Each September 11th since 2001 has had its own climate in which we remember the horror of that day, and we all deal with it in our own way, publicly or privately. But on this anniversary, we’re caught in a confluence of events that expose our collective raw nerves.
Amid disputes over a planned Islamic center near Ground Zero and a Florida preacher’s still-uncertain plan to burn copies of the Quran, the nation prepared to honor those who died nine years ago in the Sept. 11 terror attacks.
Saturday promised to be the most politicized 9/11 anniversary yet, with street protests scheduled in Lower Manhattan.
“Most 9/11 family members believe the day should be reserved for prayer, service and remembrance” of the almost 3,000 who died, David Paine, co-founder of the 9/11 service group MyGoodDeed, said Thursday. “But this year, there’s more conflict than ever.”
The plan to build a Muslim community center and mosque near Ground Zero provokes many Americans. The threat to publicly burn Korans at a small community church in Florida provokes many Americans and people all over the world.
The Muslim celebration of Eid, formally ending Ramadan’s month of fasting, happens to fall on 9/11 this year. Many celebrations are either called off or are extra low-key.
In the nine years since the terrorist attack, attention to Islam hasn’t been handled well enough. Media have focused more on geopolitically correct, fuzzy feel-good stories focusing on tolerance and diversity and healing.
The hard questions had to come out and they are right now.
Meanwhile, we’re reminded by signs, billboards, bumper stickers and news features to ‘Remember’ what we can never forget. The site of the attacks is politically volatile at this time, so President Obama will take part in a ceremony at the Pentagon, while First Lady Michelle Obama will deliver an address in Shanksville, Pennsylvania, both sites where planes hijacked by terrorists were crashed that day.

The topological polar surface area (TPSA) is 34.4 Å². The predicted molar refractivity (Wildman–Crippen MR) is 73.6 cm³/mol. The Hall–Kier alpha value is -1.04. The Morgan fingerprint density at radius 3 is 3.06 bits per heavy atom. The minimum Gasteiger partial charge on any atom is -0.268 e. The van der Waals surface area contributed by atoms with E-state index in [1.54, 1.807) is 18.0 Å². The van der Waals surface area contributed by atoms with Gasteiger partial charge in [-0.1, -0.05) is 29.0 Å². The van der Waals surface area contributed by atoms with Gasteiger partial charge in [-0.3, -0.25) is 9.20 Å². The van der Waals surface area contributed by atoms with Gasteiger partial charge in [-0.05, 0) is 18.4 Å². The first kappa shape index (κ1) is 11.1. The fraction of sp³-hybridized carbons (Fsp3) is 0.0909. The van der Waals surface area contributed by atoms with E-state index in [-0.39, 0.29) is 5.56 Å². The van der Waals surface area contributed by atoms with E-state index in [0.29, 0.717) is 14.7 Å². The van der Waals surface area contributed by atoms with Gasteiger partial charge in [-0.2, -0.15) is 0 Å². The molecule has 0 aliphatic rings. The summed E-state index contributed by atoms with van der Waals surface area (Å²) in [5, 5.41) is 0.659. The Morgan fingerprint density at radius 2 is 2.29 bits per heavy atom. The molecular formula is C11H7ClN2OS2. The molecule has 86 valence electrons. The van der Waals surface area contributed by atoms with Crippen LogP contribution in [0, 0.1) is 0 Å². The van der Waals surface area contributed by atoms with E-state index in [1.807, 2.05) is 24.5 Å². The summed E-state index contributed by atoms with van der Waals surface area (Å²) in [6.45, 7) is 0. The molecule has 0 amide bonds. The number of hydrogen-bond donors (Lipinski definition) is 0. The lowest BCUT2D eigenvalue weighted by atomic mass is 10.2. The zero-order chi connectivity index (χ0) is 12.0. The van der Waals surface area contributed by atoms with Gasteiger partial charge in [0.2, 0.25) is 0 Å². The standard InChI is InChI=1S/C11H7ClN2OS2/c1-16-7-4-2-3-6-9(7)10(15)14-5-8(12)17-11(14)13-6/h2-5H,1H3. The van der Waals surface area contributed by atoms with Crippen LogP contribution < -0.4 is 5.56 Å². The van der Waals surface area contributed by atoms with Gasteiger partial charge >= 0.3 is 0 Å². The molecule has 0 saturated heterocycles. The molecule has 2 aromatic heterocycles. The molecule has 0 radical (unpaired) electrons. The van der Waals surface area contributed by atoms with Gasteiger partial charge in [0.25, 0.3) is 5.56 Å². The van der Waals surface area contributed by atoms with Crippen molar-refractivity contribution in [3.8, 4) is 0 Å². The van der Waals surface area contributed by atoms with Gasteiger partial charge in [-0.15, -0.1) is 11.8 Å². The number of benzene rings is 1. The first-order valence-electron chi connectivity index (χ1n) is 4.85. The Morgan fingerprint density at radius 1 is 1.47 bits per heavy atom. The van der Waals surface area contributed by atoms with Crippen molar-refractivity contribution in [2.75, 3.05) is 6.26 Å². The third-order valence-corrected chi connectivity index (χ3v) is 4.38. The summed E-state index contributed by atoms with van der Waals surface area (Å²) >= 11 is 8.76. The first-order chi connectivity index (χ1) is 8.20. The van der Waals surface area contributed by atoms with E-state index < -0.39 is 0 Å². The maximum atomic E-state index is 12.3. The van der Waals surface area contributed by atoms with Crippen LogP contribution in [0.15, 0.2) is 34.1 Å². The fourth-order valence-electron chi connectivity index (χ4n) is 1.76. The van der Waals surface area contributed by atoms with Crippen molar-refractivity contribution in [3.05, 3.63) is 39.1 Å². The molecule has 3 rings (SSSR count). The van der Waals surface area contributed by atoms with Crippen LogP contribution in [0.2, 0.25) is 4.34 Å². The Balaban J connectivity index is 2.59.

Seems wise to suggest that the first and best way to commemorate this day is by lifting a prayer or lighting a candle for the victims of 9/11, and the families who suffer the loss. As Pope Benedict did on his visit to Ground Zero…
O God of love, compassion, and healing,
look on us, people of many different faiths and traditions,
who gather today at this site,
the scene of incredible violence and pain.
We ask you in your goodness
to give eternal light and peace
to all who died here—
the heroic first-responders:
our fire fighters, police officers,
emergency service workers, and Port Authority personnel,
along with all the innocent men and women
who were victims of this tragedy
simply because their work or service
brought them here on September 11, 2001.
We ask you, in your compassion
to bring healing to those
who, because of their presence here that day,
suffer from injuries and illness.
Heal, too, the pain of still-grieving families
and all who lost loved ones in this tragedy.
Give them strength to continue their lives with courage and hope.
We are mindful as well
of those who suffered death, injury, and loss
on the same day at the Pentagon and in Shanksville, Pennsylvania.
Our hearts are one with theirs
as our prayer embraces their pain and suffering.
God of peace, bring your peace to our violent world:
peace in the hearts of all men and women
and peace among the nations of the earth.
Turn to your way of love
those whose hearts and minds
are consumed with hatred.
God of understanding,
overwhelmed by the magnitude of this tragedy,
we seek your light and guidance
as we confront such terrible events.
Grant that those whose lives were spared
may live so that the lives lost here
may not have been lost in vain.
Comfort and console us,
strengthen us in hope,
and give us the wisdom and courage
to work tirelessly for a world
where true peace and love reign
among nations and in the hearts of all.